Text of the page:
The grass is growing over the path. I noticed the other day that it’s taking me longer to mow the lawn than it used to because I am now mowing what used to be part of the driveway.
At one time the driveway got a lot more use taking vehicles to the other side of the house. When people would come to visit they would drive and park behind the house.
When both kids were home, we used to park our cars and trucks in various farm buildings and occasionally outside. All this activity happened behind the house. The car that had the low profile had the small car shed to it self. The corncrib could house three vehicles if they were positioned properly, whereas the barn took the overflow with the loft and lower level taking turns with the seasons.
Several years before the kids moved out we had a garage added on to our house. Now we no longer park our cars in the farm buildings and hardly anyone drives past the attached garage anymore, choosing instead to park in front of the house. What was once a well-worn path behind the house is beginning to disappear.
Yes, I know there are remedies to correct this – kill with chemicals, more rock or grade the driveway. But, to be honest, I find the encroachment of nature to be a gentle reminder of the steady passage of time.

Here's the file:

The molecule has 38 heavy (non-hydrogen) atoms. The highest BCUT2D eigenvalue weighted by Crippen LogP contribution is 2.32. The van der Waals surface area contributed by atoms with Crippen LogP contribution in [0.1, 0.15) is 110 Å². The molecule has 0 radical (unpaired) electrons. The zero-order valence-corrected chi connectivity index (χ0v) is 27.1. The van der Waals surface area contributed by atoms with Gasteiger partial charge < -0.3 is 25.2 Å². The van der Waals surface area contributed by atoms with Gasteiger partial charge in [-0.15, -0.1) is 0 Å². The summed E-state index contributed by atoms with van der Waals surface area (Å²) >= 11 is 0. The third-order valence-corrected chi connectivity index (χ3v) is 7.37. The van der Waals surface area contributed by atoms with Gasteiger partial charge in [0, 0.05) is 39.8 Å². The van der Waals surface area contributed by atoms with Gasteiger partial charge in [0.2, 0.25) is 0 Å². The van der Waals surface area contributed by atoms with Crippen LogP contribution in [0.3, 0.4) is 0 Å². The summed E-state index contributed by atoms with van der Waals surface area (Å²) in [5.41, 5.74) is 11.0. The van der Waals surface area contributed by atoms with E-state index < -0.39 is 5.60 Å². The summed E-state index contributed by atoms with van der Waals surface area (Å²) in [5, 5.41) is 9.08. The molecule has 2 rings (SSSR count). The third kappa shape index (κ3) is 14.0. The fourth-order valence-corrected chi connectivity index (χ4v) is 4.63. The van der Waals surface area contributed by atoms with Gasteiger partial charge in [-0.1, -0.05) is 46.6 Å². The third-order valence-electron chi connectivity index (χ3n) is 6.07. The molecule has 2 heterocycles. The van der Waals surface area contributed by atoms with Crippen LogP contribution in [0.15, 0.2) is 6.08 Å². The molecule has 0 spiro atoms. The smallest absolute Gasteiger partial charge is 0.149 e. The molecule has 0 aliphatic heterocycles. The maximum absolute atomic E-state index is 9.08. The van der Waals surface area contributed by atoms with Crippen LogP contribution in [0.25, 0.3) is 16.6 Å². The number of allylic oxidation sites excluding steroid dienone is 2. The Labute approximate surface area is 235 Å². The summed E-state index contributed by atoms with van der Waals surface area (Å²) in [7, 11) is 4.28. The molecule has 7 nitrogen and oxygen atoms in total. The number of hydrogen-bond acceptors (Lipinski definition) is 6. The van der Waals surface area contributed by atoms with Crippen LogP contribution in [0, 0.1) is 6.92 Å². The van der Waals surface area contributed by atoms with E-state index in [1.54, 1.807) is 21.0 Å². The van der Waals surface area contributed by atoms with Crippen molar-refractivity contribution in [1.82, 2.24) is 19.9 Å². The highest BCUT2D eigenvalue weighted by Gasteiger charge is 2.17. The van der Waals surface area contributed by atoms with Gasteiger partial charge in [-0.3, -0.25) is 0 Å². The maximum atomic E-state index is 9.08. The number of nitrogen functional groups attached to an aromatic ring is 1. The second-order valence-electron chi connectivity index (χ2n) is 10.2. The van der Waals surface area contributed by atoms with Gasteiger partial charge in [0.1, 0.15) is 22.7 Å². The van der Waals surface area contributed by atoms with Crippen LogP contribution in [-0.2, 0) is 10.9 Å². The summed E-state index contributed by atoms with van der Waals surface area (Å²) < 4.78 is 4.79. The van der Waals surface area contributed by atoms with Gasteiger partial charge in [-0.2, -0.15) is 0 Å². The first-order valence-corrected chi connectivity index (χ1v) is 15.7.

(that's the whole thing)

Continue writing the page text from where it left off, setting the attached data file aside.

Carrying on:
I know this is not the first time this change has happened to our farm. Back behind the barn there is evidence of an old driveway hidden under the grass and weeds. It keeps appearing I when I move snow early and late in the season. The pea rocks roll with the snow and mud only to be buried again.
It has been suggested that we pave our driveway. I briefly considered it until the lady of the house reminded me that not only would a paved driveway look out of place with an old farm, but also there is a gravel township road that runs right out in front of our place.
Some people would not live on a gravel road. I know of a woman visiting from New Jersey who, upon seeing a gravel road for the first time, asked her driver why anyone would ruin a perfectly good road by putting rocks on top of it.
Bernie Gerold, who lives just down the road, was telling me about two women who used to walk this gravel road. His grandmother and Mrs. Barry, who lived about a mile the other way, were good friends and would often visit with each other. But because neither of them drove and it was long-distance to call even that far back then, they would walk the mile to the other’s farm.
The idea of friends walking a quiet country road to see each other sounds both old-fashioned and charming. It took real effort to maintain a friendship then. This was when being someone’s “friend” meant more than just a shallow social media designation, mailed letters needed stamps, and a text was a passage from a book. And I don’t suppose these two women let any grass grow on the path between them.